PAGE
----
Flight simulators have been around almost as long as planes (or, arguably, even predate them). Just as many other advances in aircraft technology (and technology in general), flight simulators developed primarily in times of war. We’ll get into more of the details shortly, but for now, just be aware of how far we have come. Starting with essentially a barrel mounted on a swivel, to today with the Virtual Motion Simulator (VMS) at NASA/Ames — the largest flight simulator in the world with 60 feet of vertical movement capacity, along with some top of the line virtual reality software — we are able to train future pilots extremely well nowadays before they ever have to take to the skies.

Here at Crew Pilot Training (with locations in Florida and Texas), we utilized advanced B-737 simulation that can help you learn everything you need to know before you get up in the cockpit. For people who want to start or advance their airline pilot career, flight simulation is a valuable way for them to safely and cost-effectively learn the ropes. If you are in Florida or Texas and are looking for airline pilot courses for flying Boeing 737s, give Crew Pilot Training a call. We have been training B-737 pilots for all major airlines for over 40 years. All of our instructors are retired pilots from major airlines, and have the relevant experience to help take your career as an airline pilot to the next level. We hope to talk with you soon!

The Early Years of Flight Simulation

In the early years of aeronautics there have been some interesting ways implemented to train pilots. For example, for testing new aircraft prototypes, balloons might be attached to reduce the danger and damage of a crash.

One of the first ground-based training tools was a rather simple rig called The Teacher. It was essentially aircraft components and a barrel mounted to a swivel. It was moved manually to represent the pitch and roll of an aircraft. During WWI, flight training moved from human operation to mechanical and electrical setups. The most well-known of these early flight simulators was the Link Trainer.

The Link Trainer

The Link Trainer was designed by Edwin Link around 1927 to simulate the “feel” of flying. Throughout the 1930s the Link Trainer became more and more implemented for training, along with the development of new electronic technology, like the addition of the course plotter and other electronic navigational tools.

World War II Flight Simulation

The need to train large numbers of pilots during the war led to further implementation and development, largely building on top of the Link Trainer. There were a number of developments at this stage, for example, the design of synthetic radar trainers. By this point, the benefits of flight simulators were proven beyond a doubt, subsequently leading investment in new technology to tick up. The switch from analog to electrical computation began to define the newer generations of flight simulation, involving much more high tech rigs than the barrel on a swivel some decades prior.

Digital Simulation

In the 1960s, Links, building off of research from the University of Pennsylvania, developed a new electronic system that allowed for real time simulation: the Mark 1. The Mark 1 was the most successful breakthrough in flight simulation, quickly being purchased by most of the world’s major airlines as well as the U.S. military. As the digital revolution commenced, computation, the amount of data capable of being utilized, and visual interfaces all steadily began to be improved. The visual systems of the 50s used closed circuit television systems to communicate, and the first color systems were produced by Redifon in 1962. General Electric produced the first computer image generation (CGI) for the space programme, which was then implemented later in aircraft simulation.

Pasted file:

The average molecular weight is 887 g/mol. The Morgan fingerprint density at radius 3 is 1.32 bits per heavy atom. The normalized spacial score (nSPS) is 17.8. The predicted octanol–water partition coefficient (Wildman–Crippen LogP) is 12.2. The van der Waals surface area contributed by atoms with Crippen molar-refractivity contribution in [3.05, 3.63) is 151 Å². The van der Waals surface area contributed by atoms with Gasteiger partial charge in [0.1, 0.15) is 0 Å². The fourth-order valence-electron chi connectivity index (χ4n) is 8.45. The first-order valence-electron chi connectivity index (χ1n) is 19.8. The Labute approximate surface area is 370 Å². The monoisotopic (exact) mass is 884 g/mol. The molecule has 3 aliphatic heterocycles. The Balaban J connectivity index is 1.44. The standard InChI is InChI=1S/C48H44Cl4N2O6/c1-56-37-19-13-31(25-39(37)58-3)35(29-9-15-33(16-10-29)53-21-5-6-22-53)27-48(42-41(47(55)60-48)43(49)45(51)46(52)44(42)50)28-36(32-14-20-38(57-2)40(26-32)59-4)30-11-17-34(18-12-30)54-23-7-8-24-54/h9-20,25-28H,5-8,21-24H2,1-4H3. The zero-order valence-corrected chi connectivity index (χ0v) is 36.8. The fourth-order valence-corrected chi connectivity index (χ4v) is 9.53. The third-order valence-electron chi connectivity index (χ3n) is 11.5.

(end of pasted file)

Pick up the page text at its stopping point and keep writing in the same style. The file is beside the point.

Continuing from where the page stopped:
International Standardization

The next development after the wide scale implementation of electronic technology and real-time computational data was the international standardization of flight simulators. In the 1970s, the IAFSTA (International Airline Flight Simulator Technical Association) was formed, where issues related to flight simulation and manufacturing were discussed. The result of the standardization was the development of an internationally recognized simulators’ certification, allowing for the reliable, more consistent training of civil aviation pilots internationally.


The development of flight simulation has been a long process of new technologies, new organizing bodies, and new challenges. Today, the technology for flight simulation is quite realistic. However, total realism is not the main goal of flight simulators today. The main goal is to continue to improve the process of training pilots, eliminating some of the more common issues and problems that are struggled with. The shift today is less on developing new hardware and more on improving existing software so that the interface is more streamlined and user-friendly. Another major focus with flight simulators today is to collect more data through artificial intelligence. Computer data gathering and real-time reaction is very helpful — for example, when a student makes too steep of a turn then AI can respond with real-time audio guidance to help the student correct. Through AI, the goal is to improve the skill level of the entire student base.

Flight Simulation at Crew Pilot Training

Crew Pilot Training utilizes flight simulation for our B-737 programs. Our flight school offers a comprehensive training regime for pilots looking to get their Airline Transport (ATO) Certification. All of our instructors and Training Center Evaluators (TCEs) are retired pilots from major airlines, with the skills and knowledge to train you to become a successful airline pilot. If you’re ready to take your airline pilot career to the next level, call Crew Pilot Training today! We have locations in both Texas and Florida.